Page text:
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Is it safe to drink alcohol while taking prescription sleep aids?

Dawn Weinberger headshot By | April 17, 2020
Medically reviewed by Karen Berger, Pharm.D.

Forty-nine percent of adults with high stress levels report trouble sleeping, according to the American Psychological Association. Are you considering a sleep aid to help you nod off? That is fine if your doctor recommends it. But, if you are also using alcohol to help you unwind or cope, you could be playing with fire. Combining sleeping pills and alcohol is extremely dangerous, says Jeff Fortner, Pharm.D., an associate professor at Pacific University in Forest Grove, Oregon, and a member of SingleCare’s Medical Review Board. You absolutely should not do it.

And while some sleep aids carry higher levels of risk, the warning applies to all varieties, including Ambien (the most commonly prescribed sleep aid), Lunesta, and Sonata, as well as a new class of prescription sleep aids called orexin receptor antagonists (drugs in this class, which recently received FDA approval, include Belsomra). 

The risks of combining sleeping pills and alcohol

Alcohol and sleep aids are both central nervous system depressants, Dr. Fortner says. On their own, the drugs slow your respiratory rate. This is how the drugs help you relax and fall asleep. Mixing sleeping pills with alcohol can diminish your breathing to a dangerously low level—a potentially life-threatening scenario.

“CNS suppression [can] make someone stop breathing and die, so that would obviously be the worst outcome,” he says.

Michael Breus, Ph.D., a sleep medicine specialist in Los Angeles, calls it a multiplicative effect. “If you are taking a sleep aid and you have alcohol on board, it is like you tripled the dose [of the sleep aid],” he says.

Not only that, the combination is likely to make any sleep you do get relatively useless. That is because even though sleep aids help people sleep, they don’t necessarily help people get the deep, refreshing sleep the body needs. The addition of alcohol renders sleep quality even worse. 

“If you add alcohol on top of [a sleep aid], it makes you stay in a light sleep,” Breus explains.

Alcohol and Ambien – drug and alcohol interactions

Choosing between an Ambien and alcohol

What if you simply cannot fall asleep without the help of a sleep aid? The only safe solution, unfortunately, is to forgo that glass of wine.

“You can have a glass of wine or a sleeping pill, but not both,” Breus says. He recommends making a decision in advance and sticking to it.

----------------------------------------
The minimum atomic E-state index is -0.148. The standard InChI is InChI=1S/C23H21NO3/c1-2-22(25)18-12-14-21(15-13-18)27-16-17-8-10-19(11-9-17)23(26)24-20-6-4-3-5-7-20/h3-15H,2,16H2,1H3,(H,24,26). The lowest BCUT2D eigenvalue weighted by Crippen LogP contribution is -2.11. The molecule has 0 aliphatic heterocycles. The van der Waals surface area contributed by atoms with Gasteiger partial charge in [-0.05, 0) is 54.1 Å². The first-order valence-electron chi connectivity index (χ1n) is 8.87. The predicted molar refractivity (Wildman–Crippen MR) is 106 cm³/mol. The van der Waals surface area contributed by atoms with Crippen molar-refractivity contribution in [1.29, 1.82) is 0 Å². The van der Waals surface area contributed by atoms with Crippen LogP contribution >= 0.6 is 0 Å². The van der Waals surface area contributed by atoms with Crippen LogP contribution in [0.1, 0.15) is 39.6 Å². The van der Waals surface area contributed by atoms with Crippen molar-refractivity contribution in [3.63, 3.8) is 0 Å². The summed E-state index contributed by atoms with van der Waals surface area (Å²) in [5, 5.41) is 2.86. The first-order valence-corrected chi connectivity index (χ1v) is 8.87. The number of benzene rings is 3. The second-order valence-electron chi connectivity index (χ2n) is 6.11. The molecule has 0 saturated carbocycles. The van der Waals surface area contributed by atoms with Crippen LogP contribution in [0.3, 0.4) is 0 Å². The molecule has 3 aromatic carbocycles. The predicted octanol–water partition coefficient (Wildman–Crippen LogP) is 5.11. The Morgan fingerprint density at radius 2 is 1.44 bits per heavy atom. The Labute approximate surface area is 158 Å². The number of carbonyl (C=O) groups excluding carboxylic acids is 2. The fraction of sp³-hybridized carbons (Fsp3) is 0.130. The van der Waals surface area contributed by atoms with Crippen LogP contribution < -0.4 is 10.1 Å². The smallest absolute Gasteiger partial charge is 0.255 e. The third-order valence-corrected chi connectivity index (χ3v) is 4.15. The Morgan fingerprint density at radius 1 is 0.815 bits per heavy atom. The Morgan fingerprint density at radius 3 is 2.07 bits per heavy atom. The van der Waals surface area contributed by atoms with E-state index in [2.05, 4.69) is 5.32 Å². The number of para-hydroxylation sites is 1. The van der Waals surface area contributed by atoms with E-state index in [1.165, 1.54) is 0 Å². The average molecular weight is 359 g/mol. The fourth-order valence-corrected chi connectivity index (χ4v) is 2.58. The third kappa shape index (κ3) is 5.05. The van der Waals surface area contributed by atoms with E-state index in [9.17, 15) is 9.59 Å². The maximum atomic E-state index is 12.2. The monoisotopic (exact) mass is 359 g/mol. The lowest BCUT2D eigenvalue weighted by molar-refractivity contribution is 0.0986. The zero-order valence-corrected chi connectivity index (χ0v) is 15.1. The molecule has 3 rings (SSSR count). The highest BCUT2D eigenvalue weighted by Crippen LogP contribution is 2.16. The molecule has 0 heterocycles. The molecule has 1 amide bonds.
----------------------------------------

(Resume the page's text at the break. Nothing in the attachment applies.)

An important reminder—just like you should not drink and drive, you should never drive after taking a sleeping pill. For example, don’t take a sleeping pill before driving home, thinking it will take a while to kick in. Take the sleeping pill just before bed, when you have at least eight hours to sleep. 

How long should you wait to take a sleeping pill after drinking alcohol?

And Dr. Fortner warns that while everyone’s metabolism is different, the absolute minimum period of time between a drink and a sleep aid is six hours. Still, he urges people to avoid combining the two altogether—it isn’t worth the risk. 

What if you have a glass of wine, and inadvertently take a sleep aid later? Are you at imminent risk of a life-threatening drug-drug interaction? To make sure you are safe, the best approach is to a) stop drinking immediately and b) ask a friend or family member to help monitor any symptoms. Signs of a potential problem include excessive dizziness and drowsiness, fainting, difficulty breathing, and a slow heart rate.

And if something seems “off,” but you don’t know if it is a serious issue? Better to be safe than sorry. “If you are unsure what to do, call your doctor or pharmacist for help,” says Dr. Fortner. “If you think you are experiencing a life-threatening emergency, then call 911.”

What happens when you mix melatonin and alcohol?

Melatonin is a dietary supplement that many people view as a safer sleep aid than prescription pills. It’s a hormone that your body naturally produces to keep your sleep cycle, or circadian rhythm, consistent. Even though it’s available over-the-counter, it should not be mixed with alcohol. The combination can cause side effects like drowsiness, dizziness, anxiety, or increased blood pressure. Like sleeping pills, you should choose alcohol or melatonin—not both.

RELATED: Finding the right melatonin dosage

Work on your sleep habits

With all of this said, Breus says he encourages people to work toward getting good sleep without the use of sleep aids. It’s better overall for your health—and it also means you can have that glass of wine without worry. Sleep aids have their place, he says, and as a general rule, a three-month course of treatment under the supervision of a healthcare provider can get you on the right track. However, he doesn’t like to see patients become reliant on sleep aids—in part because they don’t promote that deep sleep everyone needs. Instead, he encourages people to improve their sleep habits through cognitive behavior therapy.

“Cognitive behavior therapy is more effective than sleeping pills, it lasts longer and has no side effects when mixed with alcohol,” he says.

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